As it transpires such is the trust that the others place in Robbie, the album was recorded quickly in just four days and without the use of a click track or any other such time keeping aids. The stated aim was to allow the rhythms to breathe, with added space for improvisation they watched each other hawkishly for cues and clues. They chose to record only after a handful of gigs had successfully road tested the material and though mostly kept simple, with a very live feel, they did allow for some overdubbing to further enhance the natural dynamics that they have found together.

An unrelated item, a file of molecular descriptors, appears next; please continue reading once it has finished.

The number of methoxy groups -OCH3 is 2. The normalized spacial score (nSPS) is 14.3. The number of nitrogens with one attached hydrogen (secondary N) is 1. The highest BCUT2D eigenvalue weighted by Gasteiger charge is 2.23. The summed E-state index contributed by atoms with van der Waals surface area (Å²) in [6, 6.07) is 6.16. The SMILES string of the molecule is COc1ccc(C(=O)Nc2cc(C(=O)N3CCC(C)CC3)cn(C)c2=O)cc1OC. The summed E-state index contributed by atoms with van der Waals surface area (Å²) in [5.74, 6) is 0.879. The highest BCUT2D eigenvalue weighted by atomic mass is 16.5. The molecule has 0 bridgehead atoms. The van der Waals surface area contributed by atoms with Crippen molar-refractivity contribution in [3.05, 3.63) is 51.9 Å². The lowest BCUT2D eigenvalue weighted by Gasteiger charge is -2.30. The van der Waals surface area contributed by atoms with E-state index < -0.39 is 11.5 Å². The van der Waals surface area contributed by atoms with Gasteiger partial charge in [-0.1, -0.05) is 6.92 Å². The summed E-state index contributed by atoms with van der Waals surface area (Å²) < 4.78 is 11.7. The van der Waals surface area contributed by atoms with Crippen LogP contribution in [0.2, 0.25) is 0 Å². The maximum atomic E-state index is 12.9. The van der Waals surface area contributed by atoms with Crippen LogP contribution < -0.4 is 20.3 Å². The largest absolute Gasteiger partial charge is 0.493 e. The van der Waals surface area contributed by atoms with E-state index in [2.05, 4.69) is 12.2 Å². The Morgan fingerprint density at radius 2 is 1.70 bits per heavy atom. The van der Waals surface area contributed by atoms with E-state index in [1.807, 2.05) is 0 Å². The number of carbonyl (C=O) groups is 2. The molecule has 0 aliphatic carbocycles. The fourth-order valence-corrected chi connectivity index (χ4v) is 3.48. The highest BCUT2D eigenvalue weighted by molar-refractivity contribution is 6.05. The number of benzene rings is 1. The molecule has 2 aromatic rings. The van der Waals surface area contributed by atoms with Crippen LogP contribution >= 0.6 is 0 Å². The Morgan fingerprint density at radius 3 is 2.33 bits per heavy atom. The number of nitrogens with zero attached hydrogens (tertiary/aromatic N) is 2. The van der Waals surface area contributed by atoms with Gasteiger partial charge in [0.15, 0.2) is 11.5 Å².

The opening “7” announces itself with a quick fire percussive patter from the bodhrán and a flurry of flamenco strumming, before Peter dives in and takes the melody. The complexity of the rhythmic interplay is immediately apparent, as is the way that the individual instrumental timbres allows the musicians clear space with which to work. The bodhrán pitch bends almost like a tabla and in videos I’ve seen Robbie uses some sort of stick in his muting hand, which presumably enhances this. The tune itself is written by the trio, apparently derived from a Bulgarian folk dance and as the title hints, has an asymmetrical count amidst the dizzying poly-rhythms. Lucas overdubs a solo too, darting back and forth across the frets of his nylon strung guitar, ramping the tension still higher, before Peter finishes the piece with a flourish.